How to repaint artificial flowers

How to repaint artificial flowers

Disclosure: Some of the links in this post are 'affiliate links'. This means, at no additional cost to you, I may earn a small commission if you click through and make a purchase. Learn more.

I’m embarrassed to admit that I didn’t realise you could repaint artificial flowers until very recently. For a few years I’ve had a bunch of yellow artificial tulips shoved in one of my (many) DIY supplies boxes. I loved the tulips themselves but I was at a complete loss as to what to do with them because yellow doesn’t match anything in my house.

Then it dawned on me. I could try to repaint them.

Yes, it took ya girl Temperance two years to realise that paint existed.

I’m an idiot.

Anyway…

I’d never tried to repaint artificial flowers before but I figured I had nothing to lose. I couldn’t use them as they were so it was no real loss if I totally messed them up.

I’m happy to report that my experiment worked! Not only did it work, it was actually really quick to do as well. All in all, it took me 30 minutes to repaint 24 artificial tulips.

Here’s how I did it, step by step:

How to repaint artificial flowers

To repaint artificial flowers you will need:

  • Paintbrushes (having a few different brush sizes is useful but not necessary)
  • Acrylic paint in the colour(s) of your choice. For my flowers I used Jo Sonja’s ‘French Blue’ and a plain white acrylic paint.
  • A jar (or other container to stand your artificial flowers in while they dry)
  • Palette (or something else you can mix paint on)
  • And, of course, the flowers themselves.

Step 1: Mix your paint colours

Unless you are an artistic genius (I am not), I recommend looking at photographs of your flower (in my case, tulips) before you mix your colours. This way you can see how shades of colour blend into each other in a real flower, which helps your paint job look realistic.

After looking at an embarrassing number of tulip photos (like I said, not an artistic genius), I mixed a few different shades of blue-grey and added some plain white paint to my palette.

Paint colours used to repaint artificial flowers

Whatever colours you choose for your sweet little flowers, make sure you have a nice mix of both light and dark shades as well as plenty of white paint.

Step 2: Time to repaint!

Roll up your sleeves, we’re about to repaint some artificial flowers! Please bear in mind that different types of flowers have different colour distributions. If you are repainting an artificial flower that is not a tulip, use the following information as a guide only 🙂

To begin, apply a dark shade to any visible ‘inside’ petals, like this:

Inner leaves painted with dark colour - Repaint artificial flowers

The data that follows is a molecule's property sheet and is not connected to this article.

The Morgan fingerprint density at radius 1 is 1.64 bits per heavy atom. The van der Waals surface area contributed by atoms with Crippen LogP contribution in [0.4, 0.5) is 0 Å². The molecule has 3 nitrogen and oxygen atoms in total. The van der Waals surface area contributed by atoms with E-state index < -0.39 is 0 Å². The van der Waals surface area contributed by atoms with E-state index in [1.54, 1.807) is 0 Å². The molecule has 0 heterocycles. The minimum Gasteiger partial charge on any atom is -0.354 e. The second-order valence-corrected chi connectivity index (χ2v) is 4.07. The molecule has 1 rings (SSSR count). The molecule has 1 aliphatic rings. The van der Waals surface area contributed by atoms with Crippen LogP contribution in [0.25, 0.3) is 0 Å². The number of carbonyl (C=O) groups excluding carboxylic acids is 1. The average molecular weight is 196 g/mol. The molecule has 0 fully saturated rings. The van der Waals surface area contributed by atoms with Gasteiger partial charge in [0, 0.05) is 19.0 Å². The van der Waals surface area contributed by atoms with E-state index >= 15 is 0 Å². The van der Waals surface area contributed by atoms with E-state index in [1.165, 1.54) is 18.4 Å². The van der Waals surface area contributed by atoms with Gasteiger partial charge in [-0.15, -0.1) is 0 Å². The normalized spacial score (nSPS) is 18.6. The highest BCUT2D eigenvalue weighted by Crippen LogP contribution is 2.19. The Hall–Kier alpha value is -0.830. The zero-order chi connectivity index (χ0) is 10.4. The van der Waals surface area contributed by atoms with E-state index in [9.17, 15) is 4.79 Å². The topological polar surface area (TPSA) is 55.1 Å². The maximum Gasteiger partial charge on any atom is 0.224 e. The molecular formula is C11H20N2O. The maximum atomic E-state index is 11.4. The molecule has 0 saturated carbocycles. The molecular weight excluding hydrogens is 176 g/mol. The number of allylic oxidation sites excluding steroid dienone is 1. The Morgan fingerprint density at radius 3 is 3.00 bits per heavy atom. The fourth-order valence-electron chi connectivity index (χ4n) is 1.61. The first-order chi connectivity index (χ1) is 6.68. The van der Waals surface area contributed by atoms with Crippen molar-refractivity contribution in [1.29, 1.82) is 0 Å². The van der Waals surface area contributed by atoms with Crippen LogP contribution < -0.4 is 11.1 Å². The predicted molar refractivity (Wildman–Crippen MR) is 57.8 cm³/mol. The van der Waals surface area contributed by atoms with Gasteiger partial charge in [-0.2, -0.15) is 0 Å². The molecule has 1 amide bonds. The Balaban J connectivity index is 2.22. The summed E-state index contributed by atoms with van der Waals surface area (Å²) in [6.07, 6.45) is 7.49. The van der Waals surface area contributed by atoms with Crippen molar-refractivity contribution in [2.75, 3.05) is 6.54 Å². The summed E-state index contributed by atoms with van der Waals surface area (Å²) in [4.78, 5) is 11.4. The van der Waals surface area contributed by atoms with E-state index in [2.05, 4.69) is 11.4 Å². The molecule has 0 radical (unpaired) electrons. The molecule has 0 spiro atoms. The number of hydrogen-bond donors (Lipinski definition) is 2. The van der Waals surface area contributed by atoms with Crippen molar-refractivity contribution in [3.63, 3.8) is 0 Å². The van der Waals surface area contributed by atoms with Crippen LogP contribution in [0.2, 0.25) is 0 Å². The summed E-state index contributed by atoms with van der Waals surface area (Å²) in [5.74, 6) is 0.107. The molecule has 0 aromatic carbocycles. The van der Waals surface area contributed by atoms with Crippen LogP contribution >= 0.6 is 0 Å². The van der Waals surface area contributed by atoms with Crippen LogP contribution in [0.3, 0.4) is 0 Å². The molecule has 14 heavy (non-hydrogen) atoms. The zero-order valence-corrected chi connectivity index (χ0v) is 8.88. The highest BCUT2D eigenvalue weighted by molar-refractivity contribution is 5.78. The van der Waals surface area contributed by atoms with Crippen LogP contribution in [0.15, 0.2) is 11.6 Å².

Shadow would naturally fall on these parts of the flower. Choosing a darker shade of paint, rather than a lighter shade, allows the paint to emulate the look of these shadows – helping your flowers look realistic.

Next, apply the lightest shade of blue-grey to the top of your petals. While the blue-grey paint is still wet, brush a few thin strokes of white paint on the tips of your petals. This emulates the light that would naturally catch on the the tips of the tulips. Use your paintbrush to lightly blend the white and light blue-grey into one another.

Artificial flower with light paint on petal tips

Next apply a darker shade of blue-grey to the mid-section of your petals. Use your brush to blend the darker blue-grey with the lighter blue-grey.

Artificial flower painted with darker shade of blue

From here, apply an even darker shade of blue-grey toward the bottom of your petals. Blend well with your brush. Add small, thin strokes of your darkest blue-grey to any parts of the flower where shadows would naturally fall. Add small, thin strokes of white to any parts of the flower where light would naturally fall.

Don’t worry if you mess any of this up – I certainly did the first time I did it (my flowers came out significantly darker than I wanted them to). Once the paint has dried you can repaint the flowers if needed, so have fun with it!

Once you have painted your flower, pop it in a jar and leave it to dry. My flowers dried in about an hour on a cold winter day.

Repainted artificial flowers drying in jar

Step 3: Seal your flowers (optional)

If you want to, you can seal your flowers with paint sealer. This will protect your paint and is a good idea if your flowers will be exposed to lots of moisture/handling.

I didn’t seal my flowers because I’m lazy 🙂

Finished

Your flowers are finished as soon as they are dry.

Here are my repainted flowers:

Finished DIY project - Repainted artificial flowers now light blue surrounded by pinecones and wicker basket

Have you repainted artificial flowers before? How did it turn out? I’d love to hear about it in the comments 🙂

If you liked this upcycled home decor tutorial, please consider pinning it for later ♡

Artificial flowers don't match your home decor? Don't throw them out - repaint them! Whether you're looking for a cheap transitional home décor idea or want to easily update your old home décor, this budget DIY project shows you how to repaint artificial flowers using only acrylic paint. A great way to save money when decorating your home AND reduce waste!

Leave a Reply

Close Menu